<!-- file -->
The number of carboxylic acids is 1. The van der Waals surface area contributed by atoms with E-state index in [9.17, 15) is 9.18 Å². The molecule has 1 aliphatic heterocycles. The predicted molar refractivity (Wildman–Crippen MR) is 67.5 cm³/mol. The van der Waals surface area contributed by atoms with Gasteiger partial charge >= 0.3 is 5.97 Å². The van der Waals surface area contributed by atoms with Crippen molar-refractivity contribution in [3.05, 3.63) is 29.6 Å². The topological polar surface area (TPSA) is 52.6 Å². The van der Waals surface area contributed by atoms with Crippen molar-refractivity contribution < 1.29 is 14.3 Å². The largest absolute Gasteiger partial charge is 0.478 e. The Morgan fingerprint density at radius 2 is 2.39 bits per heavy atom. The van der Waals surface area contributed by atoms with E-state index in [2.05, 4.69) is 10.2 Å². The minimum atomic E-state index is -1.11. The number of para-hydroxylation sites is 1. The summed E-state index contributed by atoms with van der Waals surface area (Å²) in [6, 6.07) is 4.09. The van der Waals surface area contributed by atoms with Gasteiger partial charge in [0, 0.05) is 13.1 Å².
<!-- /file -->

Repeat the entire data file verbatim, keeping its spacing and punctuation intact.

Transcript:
The number of carboxylic acids is 1. The van der Waals surface area contributed by atoms with E-state index in [9.17, 15) is 9.18 Å². The molecule has 1 aliphatic heterocycles. The predicted molar refractivity (Wildman–Crippen MR) is 67.5 cm³/mol. The van der Waals surface area contributed by atoms with Gasteiger partial charge >= 0.3 is 5.97 Å². The van der Waals surface area contributed by atoms with Crippen molar-refractivity contribution in [3.05, 3.63) is 29.6 Å². The topological polar surface area (TPSA) is 52.6 Å². The van der Waals surface area contributed by atoms with Crippen molar-refractivity contribution < 1.29 is 14.3 Å². The largest absolute Gasteiger partial charge is 0.478 e. The Morgan fingerprint density at radius 2 is 2.39 bits per heavy atom. The van der Waals surface area contributed by atoms with E-state index in [2.05, 4.69) is 10.2 Å². The minimum atomic E-state index is -1.11. The number of para-hydroxylation sites is 1. The summed E-state index contributed by atoms with van der Waals surface area (Å²) in [6, 6.07) is 4.09. The van der Waals surface area contributed by atoms with Gasteiger partial charge in [0, 0.05) is 13.1 Å².